Facebook Home takes over your Android - but will phonemakers and telcos play ball?
Facebook did not release its own phone on Thursday, as some had tipped.
Rather, it previewed "Facebook Home" - software that takes over any Android phone's home screen and lock screen.
But Home (which will be available as a free download) takes things to a whole new level.
You don't have to open any Facebook app to see updates; whenever you glance at your phone, the first thing you'll see is Facebook updates on the lock screen. Unlock it, and you'll see full screen updates. Facebook messaging is also more tightly integrated, and you can Facebook chat whatever other app you're using on your phone. There's even a Facebook Home app launcher (demo'd with icons for Facebook-owned Instagram and Vine). It really is a full-force takeover.
It's a savvy strategy by the social network.
Why manufacture its own handset when Home effectively lets it take over any brand of Android?
But possibly it's a little too front foot.
Initially, only one handset maker - Taiwan's HTC - will support Facebook Home, and only with one of its Android models from Thursday.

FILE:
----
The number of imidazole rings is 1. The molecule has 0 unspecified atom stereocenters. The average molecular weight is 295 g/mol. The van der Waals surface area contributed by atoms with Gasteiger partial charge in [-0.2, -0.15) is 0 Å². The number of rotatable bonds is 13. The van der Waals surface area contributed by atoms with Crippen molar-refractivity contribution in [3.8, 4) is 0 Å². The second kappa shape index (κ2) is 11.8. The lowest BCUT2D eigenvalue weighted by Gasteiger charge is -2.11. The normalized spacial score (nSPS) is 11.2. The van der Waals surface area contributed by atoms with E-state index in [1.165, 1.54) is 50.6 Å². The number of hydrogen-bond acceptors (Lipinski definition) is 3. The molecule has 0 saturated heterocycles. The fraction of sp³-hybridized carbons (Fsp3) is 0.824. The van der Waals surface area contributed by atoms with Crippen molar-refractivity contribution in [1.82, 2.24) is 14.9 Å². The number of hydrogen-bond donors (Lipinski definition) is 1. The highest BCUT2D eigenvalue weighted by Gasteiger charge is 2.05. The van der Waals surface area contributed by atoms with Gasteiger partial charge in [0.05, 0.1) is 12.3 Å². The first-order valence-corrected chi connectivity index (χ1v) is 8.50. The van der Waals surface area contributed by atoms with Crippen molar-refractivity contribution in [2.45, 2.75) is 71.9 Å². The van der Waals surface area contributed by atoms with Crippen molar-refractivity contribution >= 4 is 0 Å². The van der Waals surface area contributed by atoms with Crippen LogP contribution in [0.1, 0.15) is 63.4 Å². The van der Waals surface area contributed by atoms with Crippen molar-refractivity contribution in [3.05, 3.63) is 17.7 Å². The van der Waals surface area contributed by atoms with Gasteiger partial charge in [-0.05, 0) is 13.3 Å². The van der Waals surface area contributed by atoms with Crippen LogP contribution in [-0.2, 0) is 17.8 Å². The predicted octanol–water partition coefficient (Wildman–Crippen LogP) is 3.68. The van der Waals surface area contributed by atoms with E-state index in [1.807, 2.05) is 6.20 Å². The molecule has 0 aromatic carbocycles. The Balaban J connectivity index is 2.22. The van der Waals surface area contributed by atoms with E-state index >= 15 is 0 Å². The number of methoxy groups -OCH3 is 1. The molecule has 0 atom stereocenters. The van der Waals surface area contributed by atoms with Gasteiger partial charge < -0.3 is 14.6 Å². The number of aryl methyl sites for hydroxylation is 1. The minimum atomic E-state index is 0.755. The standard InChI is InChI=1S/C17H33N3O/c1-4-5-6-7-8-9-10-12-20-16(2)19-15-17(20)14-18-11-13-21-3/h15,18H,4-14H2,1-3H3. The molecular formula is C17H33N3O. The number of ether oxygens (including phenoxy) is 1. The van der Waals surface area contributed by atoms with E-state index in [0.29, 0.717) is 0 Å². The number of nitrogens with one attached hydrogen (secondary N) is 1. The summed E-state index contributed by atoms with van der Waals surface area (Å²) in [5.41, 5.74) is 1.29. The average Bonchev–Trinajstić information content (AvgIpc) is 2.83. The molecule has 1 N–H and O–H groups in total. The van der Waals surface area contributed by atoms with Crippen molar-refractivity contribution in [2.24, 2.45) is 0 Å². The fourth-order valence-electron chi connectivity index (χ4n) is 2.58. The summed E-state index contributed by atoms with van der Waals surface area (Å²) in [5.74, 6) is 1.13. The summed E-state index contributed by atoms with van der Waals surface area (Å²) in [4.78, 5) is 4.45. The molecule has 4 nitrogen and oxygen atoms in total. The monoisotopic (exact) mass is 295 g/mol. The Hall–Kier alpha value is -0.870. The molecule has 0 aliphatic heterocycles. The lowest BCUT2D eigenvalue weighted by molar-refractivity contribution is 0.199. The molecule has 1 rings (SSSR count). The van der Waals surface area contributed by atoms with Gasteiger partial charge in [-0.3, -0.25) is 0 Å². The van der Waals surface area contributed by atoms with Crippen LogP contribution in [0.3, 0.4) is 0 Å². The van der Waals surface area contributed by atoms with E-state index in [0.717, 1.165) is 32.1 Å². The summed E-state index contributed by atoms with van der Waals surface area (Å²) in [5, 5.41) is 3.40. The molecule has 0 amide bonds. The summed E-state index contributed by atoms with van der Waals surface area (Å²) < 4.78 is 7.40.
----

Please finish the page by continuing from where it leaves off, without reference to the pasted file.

And so far only two telcos are supporting it: AT&T in the US and France Telecom (I've asked NZ telcos about their plans and will add updates if/when they come in).
"Supporting" Facebook Home means AT&T and France Telecom will sell HTC First handsets with Facebook Home pre-loaded.
Leading phone makers like Samsung are playing a balancing act. The openess and user-friendliness of Google's Android software has helped them chase down then pass Apple's iPhone in market share. They won't phones that are recognisably Android, but with some of their own software interface frills overlaid. Most already offer an app for integrating all your social media feeds.
Will they want their phones' home screens taken over by Facebook Home? Apparently, they're willing to go there. Facebook says support for Samsung's Galaxy Note 2 and Galaxy Note 2 will be added from April 12.
Unsurprisingly, there's no word of an iPhone version. It's hard to imagine control-freak Apple surrendering control of its home screen to Facebook.
But nor is there any word about Facebook Home support from Android phone makers like Sony, LG, Huawei and Google-owned Motorola (complicating matters, Google has its own social network initiative, Plus, which competes with Facebook. It's easy to imagine that making life easier for Facebook Home users won't be a priority each time it upgrades Android).